One hundred years ago – 23 May

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Shire-wide news extracts from the Moruya Examiner of this time in 1914, provided by the Moruya & District Historical Society:

BATEMAN’S BAY (From our Correspondent) – Much concern has been created in the Bay this week owing to the stoppage of our principal industry, the spoke factory. It is already a regrettable occurrence that such a business as this should be lying idle, even for a temporary period. Few residents of the South Coast are cognizant of the fact that a business with a capacity such as this one has ever existed in our midst. When it is considered that it is a plant of the latest type, and experts say one that cannot be equalled, and certainly cannot be surpassed anywhere south of the line, it is deplorable to see it out of work. It is capable of employing 30 hands inside the mill, and, roughly, another 20 outside, which would mean to the district at least £100 weekly, and return to the owners a handsome profit. The machinery alone in this concern is valued at or about £500, and there are enough orders on the books, without anything more coming in, to keep her in full swing for twelve months. The district is teeming with timber suitable for the requirements, yet with all these facilities and a lucrative trade staring them in the face it is standing still today. What can be said of it but that there is a wicked mismanagement somewhere, and the sooner the present owners close it permanently the better, and give place to men with a knowledge of business ideas. No blame is attributable to the local manager, as it is a well-known fact that there is no employee in the Commonwealth of Australia who takes more interest in his employer’s business than the same Mr. Gorman.   May 23, 1914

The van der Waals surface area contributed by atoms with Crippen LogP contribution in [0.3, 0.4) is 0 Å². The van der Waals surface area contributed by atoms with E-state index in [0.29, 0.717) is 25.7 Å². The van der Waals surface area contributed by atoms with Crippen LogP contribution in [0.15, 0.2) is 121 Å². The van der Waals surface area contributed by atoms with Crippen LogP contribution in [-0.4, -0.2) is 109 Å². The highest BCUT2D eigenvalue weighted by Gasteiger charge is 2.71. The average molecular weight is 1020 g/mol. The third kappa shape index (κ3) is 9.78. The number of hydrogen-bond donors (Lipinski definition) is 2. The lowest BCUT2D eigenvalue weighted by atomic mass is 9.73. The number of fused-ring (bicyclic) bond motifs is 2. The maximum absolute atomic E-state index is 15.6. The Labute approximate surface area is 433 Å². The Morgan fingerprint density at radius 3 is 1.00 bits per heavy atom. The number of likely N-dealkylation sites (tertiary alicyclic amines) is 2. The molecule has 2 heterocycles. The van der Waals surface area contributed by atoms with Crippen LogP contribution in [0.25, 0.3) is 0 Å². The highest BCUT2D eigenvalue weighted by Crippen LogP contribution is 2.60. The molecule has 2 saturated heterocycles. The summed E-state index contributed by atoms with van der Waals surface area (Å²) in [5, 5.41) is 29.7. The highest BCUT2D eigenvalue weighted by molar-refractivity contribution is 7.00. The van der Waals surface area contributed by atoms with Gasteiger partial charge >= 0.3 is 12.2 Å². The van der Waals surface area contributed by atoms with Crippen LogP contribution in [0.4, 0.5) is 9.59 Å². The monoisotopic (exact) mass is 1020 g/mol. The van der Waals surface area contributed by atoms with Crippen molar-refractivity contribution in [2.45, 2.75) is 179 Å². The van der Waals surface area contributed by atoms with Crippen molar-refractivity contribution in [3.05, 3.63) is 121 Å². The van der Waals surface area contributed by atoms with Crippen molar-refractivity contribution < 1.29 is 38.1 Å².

Batemans Bay before the bridge over the Clyde River was built
Batemans Bay before the bridge over the Clyde River was built

FOOTBALL – The first match of the season for the Challenge Cup (held by Moruya) was played last Saturday against Bateman’s Bay. Continuous rain spoilt any attempt at combined play, and the forwards of both sides had the game practically to themselves. The Moruya lads, although much lighter than their opponents, played well considering the state of the ground and the “heavy”? training they did for this match. A very evenly contested game ended in a draw, 3 all. For the Bay Monie (fullback), saved his side repeatedly, and all the forwards played up well, whilst “Rink” Ryan was again to the fore for Moruya, while Debenham, Sullivan and Rankin also put in some fine work for the locals and “Off Side Billy” again scored a couple of “Nerrigundah” tries, but forgot to arrange matters with the referee. Mr. Frank Knight gave entire satisfaction as umpire. After the match an excellent dinner was partaken of at McCauley’s Hotel, where the visitors were entertained.   23/5/1914

“Has the tango reached here yet?” queried the city visitor. “No,” said Mr. Wayback,” but we have nearly every pest, and I suppose this tango is bound to attack us.”


LIFE IS FULL OF TOIL and trouble,

If you make it so,

And one’s worries all seem double

When you welcome woe.

Don’t be always meeting sorrow,

Look the other way;

Take Wool’s Peppermint cure to-morrow

You’ll be bright and gay.         23/5/1914

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Sixteen 100 years ago booklets containing articles for the years 1899 to 1913 are available ($5 ea) from the society’s rooms. Copies of local newspapers from the 1860s to date can be viewed at the society’s Family History Research Centre (Ph 4474 3224) situated at the rear of the Pioneer Museum in Campbell St. Moruya (

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